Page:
Lots of interesting research to report again this time. It would be a very (very) long post if I did everything together, so I'm going to split it into two. This post will be about risk factors for MS and possible causes, and the second post (to follow shortly) will focus on treatments.
We know that more women than men have MS, and the proportion is increasing. Greek researchers compared the proportions in people living in urban and rural areas in Crete. They found that in rural areas there was less risk of MS generally, and the women:men proportion hadn't risen as it had in the towns.
This is an interesting finding. The researchers found that the urban women were more likely to smoke, drink pasteurised milk, use contraceptives, and various other factors. But so many things could possibly be involved - environmental pollution is one that springs to mind. More research needed!
Research is showing that Vitamin D is linked with a huge number of conditions, including MS. Now it seems it could also be associated with some cases where MS runs in families. British and Canadian researchers have identified a rare gene variant in these families, called CYP27B. People who inherit two copies of this gene develop a genetic form of rickets, a condition caused by vitamin D deficiency. One copy leads to lower than normal levels of vitamin D.
Out of over 3000 unaffected parents of people with MS, 35 carried the gene. In all 35 cases, the person with MS had inherited the gene. The odds against this happening by chance were enormous.
Not only does this finding go some way to explaining how MS can run in families, it also adds to the growing weight of evidence that vitamin D levels and MS are very closely linked.
We also know already that there are links between previous exposure to the Epstein-Barr virus (EBV), which causes glandular fever (mononucleosis), and the risk of developing MS. Spanish researchers discovered that naturally lower levels of vitamin D in winter were linked with lower levels of an immune system component called TLR7. This controls the immune system response to viruses.
The researchers drew no conclusions about the impact of all this on other conditions: but could this be one piece in the puzzle of how the different MS risk factors are linked?
Several projects relating to the CCSVI theory have reported recently. First, two proof of concept studies from the USA, which examined people with MS, people with other conditions, and healthy controls using the Zamboni protocol, using ultrasound and MRV. They found that only a small proportion of people with MS had the venous constrictions said to be characteristic of CCSVI: the proportion for both people with other conditions and healthy people was similar. These studies showed no evidence that narrowed veins are linked with MS.
The European Society of neurosonology and cerebral hemodynamics examined the five criteria for diagnosing CCSVI in the Zamboni ultrasound protocol, along with the studies from which they were derived and the main studies looking at cerebrospinal drainage. Their view is that the criteria are questionable: one is based on data collected in other contexts, two have never been validated, one is technically incorrect, and two are subject to so many external influnces that it's difficult to state whether any "differences" are part of a disease or just normal variation.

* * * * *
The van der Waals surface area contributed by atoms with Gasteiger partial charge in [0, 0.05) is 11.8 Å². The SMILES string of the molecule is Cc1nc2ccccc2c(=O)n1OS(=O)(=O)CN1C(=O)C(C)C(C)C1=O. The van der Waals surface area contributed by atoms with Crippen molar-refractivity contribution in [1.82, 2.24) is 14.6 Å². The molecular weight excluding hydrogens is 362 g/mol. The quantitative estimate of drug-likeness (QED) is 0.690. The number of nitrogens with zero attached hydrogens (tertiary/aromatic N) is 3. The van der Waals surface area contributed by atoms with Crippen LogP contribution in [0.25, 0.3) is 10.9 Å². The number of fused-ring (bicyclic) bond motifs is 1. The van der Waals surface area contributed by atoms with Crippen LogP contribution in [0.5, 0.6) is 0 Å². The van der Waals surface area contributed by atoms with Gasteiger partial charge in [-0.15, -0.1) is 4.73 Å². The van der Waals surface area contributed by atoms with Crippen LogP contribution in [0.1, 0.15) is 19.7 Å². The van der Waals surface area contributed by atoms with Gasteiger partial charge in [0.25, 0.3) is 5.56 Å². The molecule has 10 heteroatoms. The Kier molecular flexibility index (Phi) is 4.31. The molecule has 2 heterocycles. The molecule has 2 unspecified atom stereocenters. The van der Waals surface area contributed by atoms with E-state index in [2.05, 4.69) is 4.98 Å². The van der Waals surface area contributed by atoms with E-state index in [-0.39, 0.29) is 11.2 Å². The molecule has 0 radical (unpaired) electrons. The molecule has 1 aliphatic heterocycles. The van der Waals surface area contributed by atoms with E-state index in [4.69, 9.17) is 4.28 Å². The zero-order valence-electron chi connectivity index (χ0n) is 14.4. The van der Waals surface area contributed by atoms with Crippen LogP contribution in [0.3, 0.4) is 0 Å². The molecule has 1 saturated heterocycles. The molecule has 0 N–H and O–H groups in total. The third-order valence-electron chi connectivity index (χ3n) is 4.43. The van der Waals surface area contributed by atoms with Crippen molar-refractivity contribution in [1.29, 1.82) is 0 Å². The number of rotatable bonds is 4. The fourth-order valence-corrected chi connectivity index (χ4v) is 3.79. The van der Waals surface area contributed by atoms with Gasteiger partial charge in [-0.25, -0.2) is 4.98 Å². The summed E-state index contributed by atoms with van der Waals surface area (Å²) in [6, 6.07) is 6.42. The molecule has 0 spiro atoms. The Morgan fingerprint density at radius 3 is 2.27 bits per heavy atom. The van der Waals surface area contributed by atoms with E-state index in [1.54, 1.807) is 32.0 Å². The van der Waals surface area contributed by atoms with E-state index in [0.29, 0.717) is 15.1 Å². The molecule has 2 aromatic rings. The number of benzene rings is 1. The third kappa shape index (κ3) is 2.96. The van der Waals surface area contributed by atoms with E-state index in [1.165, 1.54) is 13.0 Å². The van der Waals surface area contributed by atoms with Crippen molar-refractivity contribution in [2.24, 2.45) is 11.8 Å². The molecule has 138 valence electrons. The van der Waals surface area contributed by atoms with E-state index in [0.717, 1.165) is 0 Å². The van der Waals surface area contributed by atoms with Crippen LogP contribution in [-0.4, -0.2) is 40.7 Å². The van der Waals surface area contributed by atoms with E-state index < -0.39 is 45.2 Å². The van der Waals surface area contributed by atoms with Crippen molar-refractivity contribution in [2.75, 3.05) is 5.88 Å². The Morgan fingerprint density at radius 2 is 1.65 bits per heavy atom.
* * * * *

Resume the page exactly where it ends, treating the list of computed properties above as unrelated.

As a result of these concerns, the Society strongly discourages venoplasty and/or stenting for CCSVI.
A small study in Canada followed 30 people before and after venoplasty for CCSVI. The researchers found no difference between the patients who had been treated and 10 who had not. Any initial benefits reported tailed off, particularly after about 3 months. By a year, several people's veins had reblocked, but their function was no different from those whose veins had not reblocked.
And a group of Italian reseachers carried out a meta-analysis. They critically analysed the proposed biological basis for CCSVI and reviewed all published studies on CCSVI and its ultrasound methodology. They found no supportive scientific evidence for any part of the theory that CCSVI is linked with MS. They feel that CCSVI may be a stand-alone condition, which should be investigated in its own right - but it's not linked to MS.
People have called me anti-CCSVI. That's not accurate - or wasn't. When I first heard about the idea I was interested. Who wouldn't be? I'd love a cure for my MS. But I knew really rigorous research was needed, to see if Zamboni's results could be repeated. As time has gone on, it's become increasingly apparent that the theory just doesn't hold water. If people want to have their veins Dyno-Rodded, well I suppose that's up to them. But I don't want scarce NHS funds paying for it.
On that (rather controversial) note I'll end Part 1 of this roundup. I'll try to do Part 2, dealing with treatments, tomorrow.